Empathy is an act of solidarity. Ethical art as activism is an act of solidarity.  Creating space for members of the Black community to speak is an act of solidarity. As allies of the Black community, how do we find our place in the conversation?  How do we recognize that intersectionality is not about taking up space, but sharing it? How do we respect others’ personal truths? How do we practice focus and not exclusion?

In commitment to our role as a community art center, SPARC will always offer a space of healing and conversation for all those who seek it. We will always remain committed to the arts as a way to affirm and celebrate our humanness, to nurture untainted dialogue, to create inclusion.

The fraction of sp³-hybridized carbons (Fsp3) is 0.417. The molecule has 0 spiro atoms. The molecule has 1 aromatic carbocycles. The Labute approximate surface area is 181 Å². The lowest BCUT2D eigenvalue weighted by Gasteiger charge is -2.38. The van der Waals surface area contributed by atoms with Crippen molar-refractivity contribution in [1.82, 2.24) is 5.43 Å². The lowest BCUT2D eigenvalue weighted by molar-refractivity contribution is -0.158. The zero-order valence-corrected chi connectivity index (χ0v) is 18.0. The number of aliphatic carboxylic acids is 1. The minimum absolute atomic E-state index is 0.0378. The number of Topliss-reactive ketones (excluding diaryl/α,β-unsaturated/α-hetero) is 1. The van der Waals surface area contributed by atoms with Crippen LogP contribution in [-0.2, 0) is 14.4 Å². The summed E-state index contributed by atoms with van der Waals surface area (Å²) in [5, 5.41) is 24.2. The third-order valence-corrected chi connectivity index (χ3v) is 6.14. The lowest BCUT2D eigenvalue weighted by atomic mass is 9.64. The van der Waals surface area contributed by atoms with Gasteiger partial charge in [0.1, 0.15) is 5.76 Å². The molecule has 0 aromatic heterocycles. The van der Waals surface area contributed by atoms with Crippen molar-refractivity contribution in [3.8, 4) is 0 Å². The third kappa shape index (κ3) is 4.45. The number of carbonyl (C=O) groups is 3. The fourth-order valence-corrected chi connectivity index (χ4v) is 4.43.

We here at SPARC stand in solidarity and know that Black Lives Matter.

1992 Rodney King, Luis Jimenez, Lithograph

1992 Rodney King, Luis Jimenez, Lithograph

Learn more about the SPARC Internship Program and how you can apply by contacting Office Manager, Elaine Raif, at 310/822-9560 x110 or elaine@SPARCinLA.org

Written by: Nicole Arca, SPARC Getty Intern 2016 | UC Berkeley Alumni, Media Studies; Elaine Raif, SPARC Office Manager